The Obama Administration Takes a Big Step to Help Students Swindled by For-Profit Colleges
In 2015, Corinthian Colleges, formerly one of the largest for-profit operators of colleges in the United States, went bankrupt after a series of federal and state investigations found the company to be making use of a host of deceptive practices against its students. The federal government is still picking up the pieces from its collapse.
On Friday the U.S. Department of Education announced that students who were defrauded at 91 former Corinthian campuses across the country "have a clear path to loan forgiveness under evidence uncovered by the Department while working with multiple state attorneys general," according to a statement from the department.
Students who took classes at Corinthian schools under its Everest and WyoTech brands in more than 20 states are eligible to apply for debt relief through an online form. The Education Department is making efforts to reach out to students to notify them of the relief measure through postal mail, email, partner organizations and by other means.
Read more: 7 Ways Student Debt Can Ruin Your Life
The announcement marks the largest group of borrowers to be offered debt relief since the Education Department began to sort through evidence last year to determine which Corinthian students deserve to have their loans forgiven. Last summer, a similar online form was announced and sent out to students who attended 12 Corinthian schools under the Heald College brand.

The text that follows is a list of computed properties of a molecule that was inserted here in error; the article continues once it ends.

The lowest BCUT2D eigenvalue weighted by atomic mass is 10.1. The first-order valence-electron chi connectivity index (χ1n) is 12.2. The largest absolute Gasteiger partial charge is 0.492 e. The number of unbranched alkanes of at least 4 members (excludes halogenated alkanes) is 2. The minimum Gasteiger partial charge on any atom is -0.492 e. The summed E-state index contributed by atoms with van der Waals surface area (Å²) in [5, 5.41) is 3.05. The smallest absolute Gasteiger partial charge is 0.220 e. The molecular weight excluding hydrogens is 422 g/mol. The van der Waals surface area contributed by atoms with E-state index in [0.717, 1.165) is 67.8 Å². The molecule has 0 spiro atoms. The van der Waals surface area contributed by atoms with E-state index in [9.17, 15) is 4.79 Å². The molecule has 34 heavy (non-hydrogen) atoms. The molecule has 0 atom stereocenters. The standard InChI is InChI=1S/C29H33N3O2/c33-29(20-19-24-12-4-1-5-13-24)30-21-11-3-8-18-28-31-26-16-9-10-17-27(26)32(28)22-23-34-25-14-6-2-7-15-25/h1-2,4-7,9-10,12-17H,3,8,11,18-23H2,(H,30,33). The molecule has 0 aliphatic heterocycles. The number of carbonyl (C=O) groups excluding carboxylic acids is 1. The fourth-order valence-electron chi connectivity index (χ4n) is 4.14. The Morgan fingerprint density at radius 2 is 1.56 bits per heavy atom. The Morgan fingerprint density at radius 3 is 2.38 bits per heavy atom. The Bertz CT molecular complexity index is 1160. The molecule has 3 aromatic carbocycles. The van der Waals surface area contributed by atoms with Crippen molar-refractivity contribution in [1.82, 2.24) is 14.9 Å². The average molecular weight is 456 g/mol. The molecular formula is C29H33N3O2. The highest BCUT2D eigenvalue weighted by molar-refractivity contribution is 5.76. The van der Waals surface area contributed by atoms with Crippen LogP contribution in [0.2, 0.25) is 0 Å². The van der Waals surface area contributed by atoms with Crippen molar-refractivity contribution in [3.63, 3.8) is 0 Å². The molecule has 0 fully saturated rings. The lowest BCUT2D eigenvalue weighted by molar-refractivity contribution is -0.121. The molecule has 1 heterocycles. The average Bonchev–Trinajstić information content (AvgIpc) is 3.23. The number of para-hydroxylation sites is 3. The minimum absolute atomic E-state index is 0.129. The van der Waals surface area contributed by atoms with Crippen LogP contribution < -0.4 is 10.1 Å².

In total, more than 8,800 former Corinthian students have been approved for loan discharges so far, totaling more than $130 million, according to the Education Department.
But some advocates for Corinthian student debt relief think this is all too little, too late. They say that even including the new relief measures, there are thousands of defrauded students who are still not eligible for the relief from loans.
Laura Hanna, co-founder of the Debt Collective, a group that helped organize a debt strike among former Corinthian students last year, said the latest debt discharge still leaves much to be desired.
"The majority of debtors we've been organizing with since November 2014 will not receive relief from this announcement," she said in an email. "And of those who qualify, plenty of people will never receive relief because they won't know to apply for it. This is a serious issue for all those who are low income, don't have access to computers or may not catch a news item about said possible relief."
Hanna and other advocates for more substantive debt relief think that given the widespread evidence of exploitative practices at Corinthian schools — and the kind of disrepute associated with a degree from one of them — an automatic class-wide discharge for all borrowers is both most appropriate and most efficient.
For the moment, it appears the debt relief process will remain slow and prone to allowing some defrauded students to slip through the cracks entirely.